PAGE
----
OSAN AIR BASE, South Korea (AFNS) -- (This feature is part of the "Through Airmen's Eyes" series on AF.mil. These stories focus on a single Airman, highlighting their Air Force story.)
As a child, locked away from the world in her bedroom, books taught her to dream of worlds beyond the dark realities of inner-city Chicago.
Senior Airman Kayla Dale belongs to a few different minorities: she is a female service member, an African-American and lesbian. Now 21 years old, she has faced scrutiny and battled stereotypes her entire life, she said. She remembers the prologue, but insists on telling her story her way: with a smile.
"My life’s motto is 'I want to be the light I see in the world,'" Dale said. "If I shine my light bright enough on others, maybe it will spark a flame and inspire them."
Growing up entrenched in a city and community suffering the effects of gang violence and poor public education, Dale vowed not to become a statistic. She found a muse and creative outlet by reading and writing.
"I saw some bad things growing up," said Dale, who is now a 51st Maintenance Squadron non-destructive inspector at Osan Air Base. "Fights, violence and shootings were normal to me, so I was in books all the time. The life outside just didn't mean anything to me because I had my books."
Determined to get out of the city and make her own way, she joined the Air Force Sept. 27, 2011 -- less than a year after Congress enacted the Don't Ask Don't Tell Repeal Act of 2010 – allowing Dale and her peers to serve without hiding their sexuality.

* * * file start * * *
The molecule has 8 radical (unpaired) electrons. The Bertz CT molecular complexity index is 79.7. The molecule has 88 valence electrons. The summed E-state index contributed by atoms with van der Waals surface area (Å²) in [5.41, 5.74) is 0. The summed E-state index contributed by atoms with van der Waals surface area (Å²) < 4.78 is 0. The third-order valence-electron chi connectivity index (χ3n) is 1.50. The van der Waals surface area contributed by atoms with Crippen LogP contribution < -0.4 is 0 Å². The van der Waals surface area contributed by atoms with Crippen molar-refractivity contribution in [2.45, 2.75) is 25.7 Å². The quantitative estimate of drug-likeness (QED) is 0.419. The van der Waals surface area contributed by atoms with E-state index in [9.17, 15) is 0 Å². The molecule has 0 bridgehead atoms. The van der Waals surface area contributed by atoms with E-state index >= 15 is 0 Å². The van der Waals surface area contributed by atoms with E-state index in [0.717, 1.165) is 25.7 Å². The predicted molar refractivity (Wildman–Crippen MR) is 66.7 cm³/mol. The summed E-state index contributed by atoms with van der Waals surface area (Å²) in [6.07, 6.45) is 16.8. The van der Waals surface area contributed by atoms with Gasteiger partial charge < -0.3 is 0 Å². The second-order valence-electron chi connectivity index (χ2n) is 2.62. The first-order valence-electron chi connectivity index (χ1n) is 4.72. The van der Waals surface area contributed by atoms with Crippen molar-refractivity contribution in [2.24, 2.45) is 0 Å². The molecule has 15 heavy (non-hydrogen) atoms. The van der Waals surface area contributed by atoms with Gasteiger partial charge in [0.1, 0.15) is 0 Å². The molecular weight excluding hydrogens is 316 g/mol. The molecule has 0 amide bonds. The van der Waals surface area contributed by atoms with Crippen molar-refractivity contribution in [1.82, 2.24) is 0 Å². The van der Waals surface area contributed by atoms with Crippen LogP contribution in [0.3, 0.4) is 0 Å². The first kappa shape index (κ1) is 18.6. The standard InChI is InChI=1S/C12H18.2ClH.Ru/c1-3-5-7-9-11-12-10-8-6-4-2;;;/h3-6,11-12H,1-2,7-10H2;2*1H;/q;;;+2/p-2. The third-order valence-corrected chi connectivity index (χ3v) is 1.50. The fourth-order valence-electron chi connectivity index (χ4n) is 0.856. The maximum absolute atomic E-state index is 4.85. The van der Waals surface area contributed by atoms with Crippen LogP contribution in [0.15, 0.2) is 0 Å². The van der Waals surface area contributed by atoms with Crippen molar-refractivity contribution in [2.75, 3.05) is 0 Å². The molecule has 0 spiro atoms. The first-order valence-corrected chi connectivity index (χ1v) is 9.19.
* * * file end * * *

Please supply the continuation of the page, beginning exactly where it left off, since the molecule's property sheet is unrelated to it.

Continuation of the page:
"I wouldn't have been able to hide who I am under Don't Ask Don't Tell," Dale said. "I'm an open person. I converse freely and couldn't do that with Don't Ask Don't Tell."
Joining the Air Force opened volumes of opportunities for her, she said. Since 2011, she's been able to travel, learn and become the kind of role model she wants to be for her 15-year-old brother.
"I love the Air Force and my job," she said. "The military allows me to be the most amazing person that I can (be)."
Although she's excited to be starting a new chapter of her life in the military, Dale said she frequently thinks of her family in Chicago.
Her aunt, Abena Sharon Dale, a freelance photographer in Chicago and also lesbian, said there's a great conflict in Chicago, and she understands why her niece wanted to branch out.
"I love Chicago," Abena said. "It's full of creative artists. There is no better place to be culturally. However, younger people have different challenges than most adults. Chicago is plagued with some people who do not respect life."
Drive-by shootings, turf wars and frequent conflicts, even among school children, are vivid footnotes in Dale's past. She remembers witnessing a fight between two grammar schools located blocks from each other.
"This was a huge brawl," Dale recalled. "Forty people with bricks, smashing people’s heads open. I knew girls that went to school with razor blades in their mouth. That was normal, and it shouldn't be."
With dehumanizing conditions swarming around her, she found shelter between the lines of her favorite stories.